Texting vendors are facing a potential crisis moment. Practitioners and their clients are caught in the middle between an FCC enforcing some of its largest fines ever ($225M) for spam robocalling, tired consumers who are searching for ways to better filter incoming communications, and big carriers like T-Mobile and AT&T which are beginning to act in response to consumer complaints about unwanted calls and messages.
In addition, there’s the pending ruling in the Facebook-TCPA Supreme Court case from last December that could impact texting as well.
In this environment, an advocacy effort is underway to pressure the White House and Democratic congressional leaders to act to protect this form of political speech, which groups and vendors say will be curtailed by AT&T and T-Mobile’s introduction of a new regime governing Application-to-Person (A2P) messaging sent via standard 10-digit long code (10DLC) phone numbers.
According to Twilio, a texting platform used by many political vendors, the carriers are making the changes to provide “better delivery quality and lower filtering risk than long code SMS of the past, using the same phone numbers.”
The liberal groups and vendors pushing back say “these restrictions in actuality will quash grassroots advocacy, labor union organizing, and progressive movement building.”
Known simply as 10DLC, the new regime requires vendors to register themselves and register each individual texting campaign that they’re conducting. In some cases, it puts limits on how many texts you can send in a day. Registration was supposed to start this month, but AT&T has pushed it back until April 1. New registration requirements — and AT&T carrier fees for all Twilio messages to AT&T subscribers — start May 1. Registration must be completed by June 1 to avoid additional filtering.
“It is chaotic right now in terms of how [10DLC] is being rolled out and the impact it’s going to have on political use cases — especially for P2P texting, which we define differently than the carriers,” said Sandi Fox, founder of Smart As A Fox LLC, a progressive digital and mobile consulting firm.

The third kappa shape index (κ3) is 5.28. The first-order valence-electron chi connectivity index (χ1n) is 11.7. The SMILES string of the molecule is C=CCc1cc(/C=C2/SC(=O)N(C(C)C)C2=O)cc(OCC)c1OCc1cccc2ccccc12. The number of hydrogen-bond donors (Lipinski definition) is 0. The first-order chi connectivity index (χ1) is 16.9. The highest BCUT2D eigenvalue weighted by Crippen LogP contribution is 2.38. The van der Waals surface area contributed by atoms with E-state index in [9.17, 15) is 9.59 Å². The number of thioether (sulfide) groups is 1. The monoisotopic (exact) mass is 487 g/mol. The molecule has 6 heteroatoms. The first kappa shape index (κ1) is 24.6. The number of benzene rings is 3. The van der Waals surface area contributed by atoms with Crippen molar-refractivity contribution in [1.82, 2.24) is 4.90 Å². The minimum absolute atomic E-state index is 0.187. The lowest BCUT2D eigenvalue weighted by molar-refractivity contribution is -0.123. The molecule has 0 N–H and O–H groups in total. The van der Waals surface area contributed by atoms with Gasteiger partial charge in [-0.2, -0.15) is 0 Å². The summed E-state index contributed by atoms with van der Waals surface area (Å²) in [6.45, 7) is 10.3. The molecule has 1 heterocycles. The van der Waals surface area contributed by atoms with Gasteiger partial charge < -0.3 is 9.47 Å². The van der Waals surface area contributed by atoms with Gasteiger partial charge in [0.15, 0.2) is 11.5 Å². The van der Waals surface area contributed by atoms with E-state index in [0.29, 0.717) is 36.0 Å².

“The FCC empowered the carriers to take action. At this time, what the carriers are saying is under no circumstances can you use a toll-free number, a short code or a long code (10DLC) to text an audience if they haven’t consented. And for 10DLC you’re required to register your organization and each individual texting campaign that you are conducting — plus they’re putting limits on how much you can text and creating ‘trust’ scoring [for deliverability.] They [the carriers] have a lot of power right now. They are basically grading brands and organizations, and could potentially blacklist texting providers and/or message senders.”
Fox said things will be status quo until the end of June, “then what you’re going to see is that anyone texting without an opt-in, and the numbers that aren’t registered to the campaign registry — they’re going to get surcharged, and your deliverability is going to get shot. And if you’re going to do opt-in texting, I always recommend using toll-free or short code, even more so at this point.”
In the meantime, vendors-turned-advocates are moving to form a coalition, which according to attorney Eric J. Troutman, an expert on the TCPA, the U.S. statute that governs texting and phones outreach, needs to be as broad as possible.
For instance, the five TCPA suits filed against right-leaning political organizations over two weeks in March indicate the need for bipartisanship among vendors, he said.
“If you see a large group of filings against one [party/side], you know the counter swing is going to be right around the corner,” said Troutman, a partner at Squire Patton Boggs.
Fighting back against carrier filtering, he said, “that advocacy needs to take place at the carrier level. My information is we’re a long way away from any legislative change.”
In many ways, this vendor coalition is starting from scratch. One vehicle vendors had used to battle the FCC, the P2P Alliance, appears dormant. Asked about its status, Hustle Co-Founder Roddy Lindsay, whose company helped spearhead the effort, declined to comment.
GOP vendors told C&E they’re working on the issue independently, and haven’t been approached about a bipartisan effort. But if that call came, they’d be on board. Right now that call appears unlikely to come.
“We control the government so I don’t know how important it is, to be honest,” said Movement Labs CEO Yoni Landau, who has organized calls with practitioners on the left to discuss the issue and advocating for the industry’s position. “At this point, after Jan.6, I’m not sure that bipartisanship has a good sheen at this point on our side. It’s just a bad taste.”
Because Movement Labs mobilizes texting volunteers on behalf of progressive groups and campaigns and doesn’t just send messages itself, Landau said they’re in a position to rally the left side of the industry.
“We have a little bit more capacity to do advocacy for vendors,” he said. “The real issue for us is that we think that political speech to voters, not just members of a list, is protected.”
In other words, what the political texting industry considers P2P texts, even if they’re to a non-opted-in contact list, shouldn’t be considered spam messages.
The carriers, he added, are “really trying to crack down on commercial and malicious spam. That’s their main focus. It’s not really political texts. They [just] haven’t really invested the time on the implications of cracking down generally on texting. I think that what’s at stake is just a very valuable way to connect with voters.”